This week was a rollercoaster of news regarding US-China trade talks, most of which was negative. Added to that, on Tuesday, a formal impeachment inquiry against President Trump was initiated by the House of Representatives after a whistleblower suit provided new revelations about his dealings with Ukraine. Combined, these newsworthy items drove the vast majority of market gyrations. Not to be lost in the shuffle, however, was the Fed’s need to continue to inject liquidity into the market via various repurchase agreement (“repo”) auctions. Last week, I stated that “anytime there is a problem in the most mundane parts of America’s financial plumbing, you have to take notice.” On this front, given this week’s auction demand, I’d have to say my fears have been heightened as opposed to quelled. So, let’s start with where the repo issue stands first before we get into this week’s US-China trade related news. After that, we’ll cover off some economic data and start to think about earnings season before diving into the individual markets.
Last week, I informed readers that after Friday’s repo auction, the Fed announced that the $75BN overnight repurchase operation would be conducted every day from Monday through Thursday until October 10th AND that it would also introduce two week (14 day) term repos with a total size of at least $30BN. My assessment was that based on the announcement, the Fed didn’t see the liquidity crunch going away immediately. Here’s what happened this week. With respect to the overnight repo auctions, the Fed determined that the $75BN facility size was insufficient and upped the amount to $100BN for Thursday’s auction See the Max Facility line in the chart below.
If you contemplated this chart in a vacuum, you might reach the conclusion that market stress had lessened by week’s end since the amount of collateral submitted dipped well below the max facility size. But this is only part of the picture. There were also two 14-day term repo auctions held this week. The first was for $30BN and was more than 2x oversubscribed. Given this oversubscription, the Fed upped the max facility size on the second auction to $60BN and it was still oversubscribed. When looking at both the overnight repo auction and the two 14-day term repo auctions on a combined basis, you get a much different picture.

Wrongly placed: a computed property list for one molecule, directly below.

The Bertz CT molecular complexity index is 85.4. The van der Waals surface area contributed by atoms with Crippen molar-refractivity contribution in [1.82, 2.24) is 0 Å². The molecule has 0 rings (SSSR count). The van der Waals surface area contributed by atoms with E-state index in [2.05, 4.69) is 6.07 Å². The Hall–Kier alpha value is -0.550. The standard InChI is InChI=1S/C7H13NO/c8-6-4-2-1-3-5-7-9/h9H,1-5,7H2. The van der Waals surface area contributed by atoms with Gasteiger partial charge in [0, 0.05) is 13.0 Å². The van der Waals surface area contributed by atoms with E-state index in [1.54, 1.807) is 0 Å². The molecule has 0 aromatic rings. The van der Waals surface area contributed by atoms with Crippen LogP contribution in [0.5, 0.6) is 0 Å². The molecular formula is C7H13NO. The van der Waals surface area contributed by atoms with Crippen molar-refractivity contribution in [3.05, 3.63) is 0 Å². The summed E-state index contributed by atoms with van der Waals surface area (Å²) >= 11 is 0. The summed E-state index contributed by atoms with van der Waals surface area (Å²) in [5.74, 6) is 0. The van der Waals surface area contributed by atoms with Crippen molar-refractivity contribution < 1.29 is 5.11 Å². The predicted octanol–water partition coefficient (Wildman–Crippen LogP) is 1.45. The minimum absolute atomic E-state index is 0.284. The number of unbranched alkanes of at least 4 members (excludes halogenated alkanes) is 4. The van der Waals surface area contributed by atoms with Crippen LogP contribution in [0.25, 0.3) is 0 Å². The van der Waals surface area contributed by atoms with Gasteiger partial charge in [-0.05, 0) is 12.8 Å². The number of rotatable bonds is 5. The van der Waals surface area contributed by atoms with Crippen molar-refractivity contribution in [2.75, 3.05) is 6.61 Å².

As you can see from the above chart, the total liquidity injected into the market continued to increase throughout the week. Thus, you can probably better understand my heightened anxiety level. As a result, I continue to argue for investor alert and believe that market data and news flow has provided a mandate to rotate more defensively.
Moving on to US-China trade relations, there was lots of news this week. On Tuesday, in President Trump’s address to the United Nations, he listed all of the United States’ grievances with China without any hint of an olive branch. In an apparent reversal, he followed his speech up with a comment to reporters on Wednesday that with respect to a US-China trade deal “it could happen sooner than you think”. Wednesday’s bounce was short-lived, however, when Bloomberg reported on Thursday that the US was unlikely to renew the current waiver (which expires November 19th) for American Huawei suppliers. This was followed by Friday’s report that the White House was deliberating whether or not to place a block on all US investments in China. On balance, the trade news was decidedly negative despite the brief mid-week respite. That said, senior level negotiations are still expected to take place in early October.
In economic news, Q3 GDP estimates moved slightly higher as some disappointing consumer confidence numbers and decreases in real consumer spending growth estimates (August personal spending +0.1% vs. consensus of +0.3%) were more than offset by positive revisions to real gross private domestic investment growth. As you know, the state of the consumer has been front and center for me as the engine that keeps the economy from falling into a recession. So while I am glad that there were some positive offsets to the disappointment on this front, I think investors should continue to remain vigilant.